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April 09, 2010

Survey: Japanese students like text-centered classes and don't want to talk in class


In a new survey carried out by the Japan Youth Research Institute and other groups that compared high school students in Japan, the United States, Korea and China, it was found that Japanese students prefer to have text-centered classes and do not want to talk in class. Click here to see the research results in Japanese.

The Mainichi Shimbun reports: 'The study was carried out from June through November 2009, and queried 6,173 students in the four countries. Some 71.4 percent of Japanese high school students said they liked "Classes where we can learn through precise instruction on textbook content." The rate was also high in China with 64.9 percent, but low in both South Korea and the U.S., with 39.6 percent and 31.2 percent, respectively.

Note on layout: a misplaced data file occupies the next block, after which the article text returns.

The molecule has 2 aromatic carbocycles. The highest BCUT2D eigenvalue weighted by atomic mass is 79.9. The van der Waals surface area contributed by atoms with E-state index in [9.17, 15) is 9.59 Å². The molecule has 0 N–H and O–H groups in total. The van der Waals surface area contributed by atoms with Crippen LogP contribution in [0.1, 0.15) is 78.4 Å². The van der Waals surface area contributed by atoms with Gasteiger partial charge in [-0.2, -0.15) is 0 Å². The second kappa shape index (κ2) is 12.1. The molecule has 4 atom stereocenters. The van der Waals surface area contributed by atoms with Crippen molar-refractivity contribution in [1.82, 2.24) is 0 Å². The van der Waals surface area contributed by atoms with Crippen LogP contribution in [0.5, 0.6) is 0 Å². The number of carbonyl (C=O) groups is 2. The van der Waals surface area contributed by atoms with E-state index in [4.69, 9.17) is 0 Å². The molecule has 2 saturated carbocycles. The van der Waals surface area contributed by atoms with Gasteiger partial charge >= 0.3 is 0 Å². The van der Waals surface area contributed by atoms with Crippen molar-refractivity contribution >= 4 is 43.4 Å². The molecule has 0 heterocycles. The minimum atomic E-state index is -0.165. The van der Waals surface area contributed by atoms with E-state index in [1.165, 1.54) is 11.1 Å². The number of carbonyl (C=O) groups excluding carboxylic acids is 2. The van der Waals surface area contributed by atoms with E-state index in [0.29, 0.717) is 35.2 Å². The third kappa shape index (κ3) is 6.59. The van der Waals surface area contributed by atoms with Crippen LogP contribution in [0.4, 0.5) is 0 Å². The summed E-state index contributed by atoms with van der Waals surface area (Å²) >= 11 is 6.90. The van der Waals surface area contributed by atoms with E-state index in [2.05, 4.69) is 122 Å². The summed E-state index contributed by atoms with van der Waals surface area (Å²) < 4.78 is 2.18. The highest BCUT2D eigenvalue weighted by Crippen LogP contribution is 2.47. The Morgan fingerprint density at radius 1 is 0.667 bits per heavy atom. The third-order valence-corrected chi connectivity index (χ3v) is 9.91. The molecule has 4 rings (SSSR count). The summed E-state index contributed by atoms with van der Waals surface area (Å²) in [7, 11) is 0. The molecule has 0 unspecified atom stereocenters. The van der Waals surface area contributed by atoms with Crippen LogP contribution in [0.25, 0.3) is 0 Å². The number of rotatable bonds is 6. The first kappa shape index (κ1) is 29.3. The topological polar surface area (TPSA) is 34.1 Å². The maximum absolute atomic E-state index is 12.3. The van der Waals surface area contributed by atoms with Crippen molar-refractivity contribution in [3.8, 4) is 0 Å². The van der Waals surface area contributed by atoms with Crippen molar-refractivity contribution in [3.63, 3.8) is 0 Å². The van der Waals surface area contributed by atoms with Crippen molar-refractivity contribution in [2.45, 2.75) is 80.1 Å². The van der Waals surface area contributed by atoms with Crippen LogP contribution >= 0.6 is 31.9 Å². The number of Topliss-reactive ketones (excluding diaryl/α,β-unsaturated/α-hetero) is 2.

Meanwhile, 91.4 percent of Chinese high school kids said they enjoy classes that put high importance on field trips, followed by the U.S. with 88.6 percent, and South Korea with 77.7 percent. Japanese students were least enthusiastic about trips outside school, at 64.6 percent.

Furthermore, 91.6 percent of Chinese students said they liked classes where they had to talk, compared to 73.4 percent of U.S. students and 52.4 percent of South Korean students. Japanese students were far behind with only 33.4 percent of the high school kids surveyed saying they enjoyed classes where they had to speak their minds.

Japanese students also claimed that only a small minority of mothers and fathers were extremely interested in their grades, at 38.9 percent and 19.5 percent respectively - both the lowest rates among the four countries surveyed.'

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